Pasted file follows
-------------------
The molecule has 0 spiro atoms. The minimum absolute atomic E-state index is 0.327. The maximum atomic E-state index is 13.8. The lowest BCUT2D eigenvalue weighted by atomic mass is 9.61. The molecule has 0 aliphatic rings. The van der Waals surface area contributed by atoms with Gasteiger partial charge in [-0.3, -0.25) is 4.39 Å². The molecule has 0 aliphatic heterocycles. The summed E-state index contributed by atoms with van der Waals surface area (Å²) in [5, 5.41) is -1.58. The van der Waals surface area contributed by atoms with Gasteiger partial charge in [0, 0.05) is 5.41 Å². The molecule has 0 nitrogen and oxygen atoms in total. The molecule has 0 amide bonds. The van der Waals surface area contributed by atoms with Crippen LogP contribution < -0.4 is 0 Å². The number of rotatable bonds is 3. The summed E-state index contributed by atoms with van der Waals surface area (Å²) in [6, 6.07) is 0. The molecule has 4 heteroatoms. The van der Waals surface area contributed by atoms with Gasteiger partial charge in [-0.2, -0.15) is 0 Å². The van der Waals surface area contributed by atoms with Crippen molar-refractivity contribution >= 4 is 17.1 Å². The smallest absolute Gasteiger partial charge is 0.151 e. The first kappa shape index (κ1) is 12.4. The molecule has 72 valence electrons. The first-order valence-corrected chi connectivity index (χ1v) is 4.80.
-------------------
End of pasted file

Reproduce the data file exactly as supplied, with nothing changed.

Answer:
The molecule has 0 spiro atoms. The minimum absolute atomic E-state index is 0.327. The maximum atomic E-state index is 13.8. The lowest BCUT2D eigenvalue weighted by atomic mass is 9.61. The molecule has 0 aliphatic rings. The van der Waals surface area contributed by atoms with Gasteiger partial charge in [-0.3, -0.25) is 4.39 Å². The molecule has 0 aliphatic heterocycles. The summed E-state index contributed by atoms with van der Waals surface area (Å²) in [5, 5.41) is -1.58. The van der Waals surface area contributed by atoms with Gasteiger partial charge in [0, 0.05) is 5.41 Å². The molecule has 0 nitrogen and oxygen atoms in total. The molecule has 0 amide bonds. The van der Waals surface area contributed by atoms with Crippen LogP contribution < -0.4 is 0 Å². The number of rotatable bonds is 3. The summed E-state index contributed by atoms with van der Waals surface area (Å²) in [6, 6.07) is 0. The molecule has 4 heteroatoms. The van der Waals surface area contributed by atoms with Gasteiger partial charge in [-0.2, -0.15) is 0 Å². The van der Waals surface area contributed by atoms with Crippen molar-refractivity contribution >= 4 is 17.1 Å². The smallest absolute Gasteiger partial charge is 0.151 e. The first kappa shape index (κ1) is 12.4. The molecule has 72 valence electrons. The first-order valence-corrected chi connectivity index (χ1v) is 4.80.